(CNSNews.com) – When the year began, the most pressing foreign policy issues facing the United States included the security threats in Afghanistan and Pakistan, Islamist terrorism, and the North Korean and Iranian nuclear standoffs.
On the eve of 2010, and after almost a year of the Obama administration’s policy of engagement, there are few signs of improvement in any of those areas.
Supporters of multilateralism welcome what they regard as a significant change in atmosphere, and polls do appear to signal a lessening of anti-American sentiment in some parts of the world.
But actual achievements remain elusive.
James Lindsay, director of studies at the Council on Foreign Relations, summarized President Obama’s first year in office with the words, “Great expectations running smack into daunting realities.” And, he added, “realities are winning.”
In Afghanistan, an already deteriorating situation worsened this year: The number of Americans killed exceed 300 – a figure accounting for almost one-third of the total number of U.S. fatalities recorded there since the late 2001 invasion to topple the Taliban regime.
Obama early on increased the number of U.S. troops in Afghanistan and then, following a drawn-out review process, on December 1 announced an additional 30,000 troops would be deployed, a move designed “to bring this war to a successful conclusion.” The troops, he said, would “begin to come home” after 18 months.
The increase will take U.S. troops numbers, including those in the NATO-led International Security Assistance Force (ISAF), to around 100,000.
Despite the worsening conflict, Obama has to date proven little more successful than his predecessor in getting allies to step up their troop contributions.
The other 42 members of ISAF together provide some 40,000 troops. Following Obama’s announcement, NATO secretary-general Anders Fogh Rasmussen said he hoped to secure an increase of around 5,000 troops from non-U.S. ISAF countries in 2010. That is only half of the number Washington had been seeking.
Germany and France, arguably the European NATO members most critical of President Bush’s foreign policies and most welcoming of Obama’s election victory, have expressed reluctance to add to their existing numbers – less than 4,000 in the case of France, and around 4,400 in the case of Germany.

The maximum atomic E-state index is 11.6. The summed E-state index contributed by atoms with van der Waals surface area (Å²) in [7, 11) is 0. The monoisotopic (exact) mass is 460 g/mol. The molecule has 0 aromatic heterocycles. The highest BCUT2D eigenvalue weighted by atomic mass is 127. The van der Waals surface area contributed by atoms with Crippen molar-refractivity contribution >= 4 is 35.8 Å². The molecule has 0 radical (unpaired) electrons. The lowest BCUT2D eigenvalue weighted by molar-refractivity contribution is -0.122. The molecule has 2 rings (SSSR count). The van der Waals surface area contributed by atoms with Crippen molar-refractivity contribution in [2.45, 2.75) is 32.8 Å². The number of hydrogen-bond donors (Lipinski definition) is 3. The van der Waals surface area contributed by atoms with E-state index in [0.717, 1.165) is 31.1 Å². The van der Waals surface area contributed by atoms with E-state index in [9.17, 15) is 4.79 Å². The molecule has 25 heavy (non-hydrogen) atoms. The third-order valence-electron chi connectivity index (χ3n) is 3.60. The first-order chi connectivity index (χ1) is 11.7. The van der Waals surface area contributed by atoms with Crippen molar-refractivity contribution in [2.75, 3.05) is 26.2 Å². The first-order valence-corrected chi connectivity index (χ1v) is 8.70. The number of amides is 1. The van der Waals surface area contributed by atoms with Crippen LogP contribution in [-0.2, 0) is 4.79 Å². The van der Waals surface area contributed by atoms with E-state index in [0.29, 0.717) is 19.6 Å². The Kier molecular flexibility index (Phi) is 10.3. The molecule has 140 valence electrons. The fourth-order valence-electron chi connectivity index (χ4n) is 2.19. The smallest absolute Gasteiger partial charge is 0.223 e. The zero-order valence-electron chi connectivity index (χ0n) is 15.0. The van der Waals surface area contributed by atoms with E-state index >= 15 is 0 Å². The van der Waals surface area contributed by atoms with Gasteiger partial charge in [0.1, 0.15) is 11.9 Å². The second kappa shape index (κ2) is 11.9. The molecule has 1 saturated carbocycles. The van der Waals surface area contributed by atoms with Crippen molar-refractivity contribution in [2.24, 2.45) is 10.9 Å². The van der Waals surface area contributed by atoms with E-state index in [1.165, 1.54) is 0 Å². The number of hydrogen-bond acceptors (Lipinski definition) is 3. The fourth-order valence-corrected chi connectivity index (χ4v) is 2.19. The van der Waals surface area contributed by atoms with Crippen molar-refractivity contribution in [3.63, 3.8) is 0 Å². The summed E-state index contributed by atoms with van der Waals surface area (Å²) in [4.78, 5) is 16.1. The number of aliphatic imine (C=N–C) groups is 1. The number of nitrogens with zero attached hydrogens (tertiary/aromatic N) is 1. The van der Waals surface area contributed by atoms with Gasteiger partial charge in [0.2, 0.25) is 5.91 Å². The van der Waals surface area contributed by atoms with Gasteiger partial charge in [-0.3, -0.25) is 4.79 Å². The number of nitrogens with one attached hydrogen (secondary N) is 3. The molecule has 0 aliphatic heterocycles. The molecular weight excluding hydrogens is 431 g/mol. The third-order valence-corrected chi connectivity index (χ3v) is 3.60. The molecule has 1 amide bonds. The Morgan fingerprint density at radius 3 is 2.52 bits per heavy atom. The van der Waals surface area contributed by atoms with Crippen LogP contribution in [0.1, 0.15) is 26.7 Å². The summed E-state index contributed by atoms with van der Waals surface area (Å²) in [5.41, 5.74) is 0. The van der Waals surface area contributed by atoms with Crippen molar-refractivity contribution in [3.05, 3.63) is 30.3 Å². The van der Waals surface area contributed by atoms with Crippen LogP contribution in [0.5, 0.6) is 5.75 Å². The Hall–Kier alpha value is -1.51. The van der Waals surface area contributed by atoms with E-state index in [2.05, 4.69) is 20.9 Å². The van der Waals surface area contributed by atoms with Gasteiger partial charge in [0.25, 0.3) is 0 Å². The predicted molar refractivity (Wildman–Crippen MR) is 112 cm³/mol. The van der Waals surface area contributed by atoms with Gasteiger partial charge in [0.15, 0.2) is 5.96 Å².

They and other ISAF countries are holding off on announcing any deployment decisions until a conference on Afghanistan is held in London at the end of January.
In neighboring Pakistan, security has deteriorated markedly this year, with more than 1,400 people killed and thousands more injured in almost 500 bombings, according to figures compiled by the South Asia Terrorism Portal in New Delhi.
At the same time, Obama ratcheted up the use of unnamed drones against terror targets in the lawless tribal belt and frontier regions. A study by the New America Foundation released at the end of October found that the U.S. carried out more drone attacks in Pakistan since Obama took office than under Bush in the years from 2006 to early 2009.
The study found that the strikes under Obama had killed around 450 people, about one-quarter of them civilians, and “at most half a dozen militant leaders.”
One significant victory was the killing in an August drone missile strike of Baitullah Mehsud, the head of Tehrik-i-Taliban Pakistan and the man responsible for numerous suicide bombings in Pakistan and Afghanistan.
While the vast majority of terror attacks carried out by Islamic groups this year was aimed at Muslims – especially in Afghanistan, Pakistan and Iraq – Westerners were also targeted on several occasions, including the bombing of luxury hotels in Jakarta in July, the Fort Hood shooting in November, and the attempt to bring down a U.S. aircraft approaching Detroit on Christmas Day.